I can only speak from my perspective, but the main reason I'd only click on ones that are near me is because I live in NZ, and there is little point me seeing a bunch of jobs in the valley, unless they're big fans of people working from home in vastly differing timezones.
(move to the states you say? I'm not a fan of your bread. Sorry.)
That was a humorous half-truth. The full truth is a lot more complex and rich with personal details that don't need to be shared with people on the Internet.
We could make up lots of good reasons for not moving though. My parents are sick and I need to be near them. My wife / girlfriend / boyfriend / life partner has a job / sick parents / other commitments where I am. The US won't let me into the country for any number of completely idiotic reasons even though I'm not a criminal (visas are hard). I have a personal objection to the TSA. The point is that for a lot of people moving very very far is legitimately either not an option, or not a very good one.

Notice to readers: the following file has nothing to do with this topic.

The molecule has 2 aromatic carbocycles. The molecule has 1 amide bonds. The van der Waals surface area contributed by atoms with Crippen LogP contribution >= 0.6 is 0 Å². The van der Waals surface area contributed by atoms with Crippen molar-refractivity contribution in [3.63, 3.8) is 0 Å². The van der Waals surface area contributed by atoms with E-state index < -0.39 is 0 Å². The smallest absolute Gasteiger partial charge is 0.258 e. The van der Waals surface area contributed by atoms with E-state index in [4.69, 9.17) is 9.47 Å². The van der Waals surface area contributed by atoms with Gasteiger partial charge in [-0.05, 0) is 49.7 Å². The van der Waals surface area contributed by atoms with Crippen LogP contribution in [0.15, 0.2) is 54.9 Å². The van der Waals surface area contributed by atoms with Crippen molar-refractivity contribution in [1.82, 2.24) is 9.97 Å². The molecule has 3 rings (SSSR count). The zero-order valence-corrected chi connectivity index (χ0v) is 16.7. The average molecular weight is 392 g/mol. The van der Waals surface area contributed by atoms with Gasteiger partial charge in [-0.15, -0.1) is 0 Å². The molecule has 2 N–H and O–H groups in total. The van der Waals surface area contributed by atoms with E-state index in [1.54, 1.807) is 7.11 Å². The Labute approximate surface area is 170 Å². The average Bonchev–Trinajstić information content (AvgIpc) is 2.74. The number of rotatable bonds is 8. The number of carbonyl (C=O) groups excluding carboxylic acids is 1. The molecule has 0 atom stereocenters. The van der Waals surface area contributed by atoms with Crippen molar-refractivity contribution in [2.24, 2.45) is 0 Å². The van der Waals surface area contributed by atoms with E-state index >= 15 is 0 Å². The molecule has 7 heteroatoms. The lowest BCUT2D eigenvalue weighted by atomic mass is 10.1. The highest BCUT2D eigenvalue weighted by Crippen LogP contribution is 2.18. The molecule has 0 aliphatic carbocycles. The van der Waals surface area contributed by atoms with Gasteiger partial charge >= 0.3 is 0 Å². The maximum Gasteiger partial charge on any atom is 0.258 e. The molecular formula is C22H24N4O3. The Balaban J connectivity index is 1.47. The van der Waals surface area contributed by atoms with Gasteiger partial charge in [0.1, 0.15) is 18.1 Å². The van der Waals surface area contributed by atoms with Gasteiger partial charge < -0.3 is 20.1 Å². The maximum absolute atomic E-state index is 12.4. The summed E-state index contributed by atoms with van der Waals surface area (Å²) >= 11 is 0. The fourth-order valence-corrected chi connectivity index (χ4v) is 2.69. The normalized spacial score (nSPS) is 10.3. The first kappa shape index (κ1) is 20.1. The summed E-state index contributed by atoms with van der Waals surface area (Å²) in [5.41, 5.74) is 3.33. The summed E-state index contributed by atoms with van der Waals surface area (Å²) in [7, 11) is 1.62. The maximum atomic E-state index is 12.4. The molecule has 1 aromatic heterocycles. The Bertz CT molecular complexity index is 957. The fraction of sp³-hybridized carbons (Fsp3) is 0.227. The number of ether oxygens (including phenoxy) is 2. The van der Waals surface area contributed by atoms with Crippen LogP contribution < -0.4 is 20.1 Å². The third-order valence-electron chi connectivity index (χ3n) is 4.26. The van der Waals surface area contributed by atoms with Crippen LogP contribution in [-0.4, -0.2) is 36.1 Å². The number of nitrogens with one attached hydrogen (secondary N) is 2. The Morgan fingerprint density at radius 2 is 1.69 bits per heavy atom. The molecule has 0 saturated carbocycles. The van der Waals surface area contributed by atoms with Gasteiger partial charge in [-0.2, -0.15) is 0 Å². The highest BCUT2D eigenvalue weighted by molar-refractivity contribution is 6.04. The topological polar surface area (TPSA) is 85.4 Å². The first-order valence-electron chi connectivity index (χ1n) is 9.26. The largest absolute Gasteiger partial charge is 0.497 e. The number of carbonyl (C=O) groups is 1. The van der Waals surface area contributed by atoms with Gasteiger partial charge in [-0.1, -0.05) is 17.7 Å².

(the humorous half-truth stands though, at least the store bought stuff I've had when I've been over there. Bread should not taste like sugar...)
Yes, really. In a lot of places in the US what passes for bread is like processed cheese - possibly tasty, but a pale facsimile of the real thing.
"Real" bread does exist in the US, though usually only in wealthy communities, and even in those places is considered relatively boutique. Middle America's definition of bread would shock anyone coming from a bread-heavy culture.